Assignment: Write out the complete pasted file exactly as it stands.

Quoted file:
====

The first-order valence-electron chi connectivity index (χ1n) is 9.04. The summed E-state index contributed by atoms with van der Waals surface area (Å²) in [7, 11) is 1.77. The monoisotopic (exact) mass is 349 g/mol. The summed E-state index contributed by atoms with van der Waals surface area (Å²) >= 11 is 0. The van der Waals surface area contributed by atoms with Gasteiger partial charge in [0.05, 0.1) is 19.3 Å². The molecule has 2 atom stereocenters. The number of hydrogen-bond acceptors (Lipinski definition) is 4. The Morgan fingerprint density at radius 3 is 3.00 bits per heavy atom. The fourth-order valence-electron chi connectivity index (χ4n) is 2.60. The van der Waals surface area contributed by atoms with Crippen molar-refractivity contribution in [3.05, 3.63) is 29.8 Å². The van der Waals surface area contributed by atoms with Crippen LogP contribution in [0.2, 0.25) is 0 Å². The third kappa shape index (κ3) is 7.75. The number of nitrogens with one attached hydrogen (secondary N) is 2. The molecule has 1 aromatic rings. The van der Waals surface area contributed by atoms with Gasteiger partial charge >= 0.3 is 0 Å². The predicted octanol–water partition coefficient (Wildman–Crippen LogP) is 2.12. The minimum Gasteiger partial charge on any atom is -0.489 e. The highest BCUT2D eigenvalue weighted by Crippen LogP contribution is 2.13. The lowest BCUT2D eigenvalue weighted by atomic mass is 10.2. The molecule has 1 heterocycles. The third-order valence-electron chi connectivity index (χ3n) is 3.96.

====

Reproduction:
The first-order valence-electron chi connectivity index (χ1n) is 9.04. The summed E-state index contributed by atoms with van der Waals surface area (Å²) in [7, 11) is 1.77. The monoisotopic (exact) mass is 349 g/mol. The summed E-state index contributed by atoms with van der Waals surface area (Å²) >= 11 is 0. The van der Waals surface area contributed by atoms with Gasteiger partial charge in [0.05, 0.1) is 19.3 Å². The molecule has 2 atom stereocenters. The number of hydrogen-bond acceptors (Lipinski definition) is 4. The Morgan fingerprint density at radius 3 is 3.00 bits per heavy atom. The fourth-order valence-electron chi connectivity index (χ4n) is 2.60. The van der Waals surface area contributed by atoms with Crippen molar-refractivity contribution in [3.05, 3.63) is 29.8 Å². The van der Waals surface area contributed by atoms with Crippen LogP contribution in [0.2, 0.25) is 0 Å². The third kappa shape index (κ3) is 7.75. The number of nitrogens with one attached hydrogen (secondary N) is 2. The molecule has 1 aromatic rings. The van der Waals surface area contributed by atoms with Gasteiger partial charge >= 0.3 is 0 Å². The predicted octanol–water partition coefficient (Wildman–Crippen LogP) is 2.12. The minimum Gasteiger partial charge on any atom is -0.489 e. The highest BCUT2D eigenvalue weighted by Crippen LogP contribution is 2.13. The lowest BCUT2D eigenvalue weighted by atomic mass is 10.2. The molecule has 1 heterocycles. The third-order valence-electron chi connectivity index (χ3n) is 3.96.